The Milwaukee Journal Sentinel reports, “The new health care fines, which go into full effect in 2016, are attracting quite a bit of attention as states and others challenge the constitutionality of a federal mandate requiring Americans to carry health insurance. Other detractors, however, criticize the penalties as too weak to be effective. The penalties for not carrying insurance could eventually amount to as much as $695 or 2.5% of a person's taxable income. That's far less than what annual insurance premiums could add up to.”
Do you buy IRS Commissioner Shulman’s explanation?
The Associated Press reported March 9, 2010, “President Barack Obama said he'll bring in high-tech bounty hunters to help root out health care fraud, grabbing a populist idea with bipartisan backing in his final push to overhaul the system. The bounty hunters in this case would be private auditors armed with sophisticated computer programs to scan Medicare and Medicaid billing data for patterns of bogus claims. The auditors would get to keep part of any funds they recover for the government.”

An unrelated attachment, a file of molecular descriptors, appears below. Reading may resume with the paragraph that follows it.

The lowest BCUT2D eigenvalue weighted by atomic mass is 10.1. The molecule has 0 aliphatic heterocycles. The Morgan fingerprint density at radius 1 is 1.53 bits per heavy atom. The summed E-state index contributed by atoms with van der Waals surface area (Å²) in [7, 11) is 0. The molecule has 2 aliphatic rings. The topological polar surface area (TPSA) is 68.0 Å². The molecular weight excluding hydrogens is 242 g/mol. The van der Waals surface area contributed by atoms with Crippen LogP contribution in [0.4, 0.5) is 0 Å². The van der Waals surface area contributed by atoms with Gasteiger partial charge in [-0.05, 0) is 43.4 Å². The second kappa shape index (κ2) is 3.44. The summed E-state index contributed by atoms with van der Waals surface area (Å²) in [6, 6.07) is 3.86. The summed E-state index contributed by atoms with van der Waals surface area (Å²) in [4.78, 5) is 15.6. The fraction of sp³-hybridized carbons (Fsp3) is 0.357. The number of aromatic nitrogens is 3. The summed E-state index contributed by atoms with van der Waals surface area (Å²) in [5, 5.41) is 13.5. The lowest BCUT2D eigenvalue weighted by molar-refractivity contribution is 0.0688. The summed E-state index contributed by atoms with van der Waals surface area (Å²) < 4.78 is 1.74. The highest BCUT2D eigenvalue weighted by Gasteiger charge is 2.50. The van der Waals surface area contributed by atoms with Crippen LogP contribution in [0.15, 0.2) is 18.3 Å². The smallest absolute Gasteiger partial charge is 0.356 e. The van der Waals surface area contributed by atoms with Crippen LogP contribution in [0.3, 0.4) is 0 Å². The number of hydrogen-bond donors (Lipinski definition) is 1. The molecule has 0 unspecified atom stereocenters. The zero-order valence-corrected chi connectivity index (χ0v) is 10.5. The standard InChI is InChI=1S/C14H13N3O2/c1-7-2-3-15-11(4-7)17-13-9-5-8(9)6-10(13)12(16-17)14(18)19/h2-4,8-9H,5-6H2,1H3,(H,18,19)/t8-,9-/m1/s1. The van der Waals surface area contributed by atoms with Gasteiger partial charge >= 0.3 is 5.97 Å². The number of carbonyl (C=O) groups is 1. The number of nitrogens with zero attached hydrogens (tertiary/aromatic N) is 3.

If the administration intends to “bring in”, i.e. hire additional bureaucrats to combat Medicare and Medicaid fraud, it stands to reason it will do the same to find, fine, and punish health insurance scofflaws.
I find it more than unusual that an IRS Commissioner would tell a national audience that his agency is not going to aggressively pursue violators of a specific provision, a statement I cannot recall a head of the IRS ever publically making about any other specific tax law. Believable?
Also to blame is competition with low-wage workers from less-developed countries that has driven down wages for other workers in manufacturing and reduced the wages and bargaining power of similar workers throughout the economy. Virtually all production workers with less than a four-year college degree, approximately 70 percent of the private-sector workforce, or about 100 million workers have been affected. The Institute reports that for a typical full-time median-wage earner during 2006, these indirect losses totaled approximately $1,400 per worker.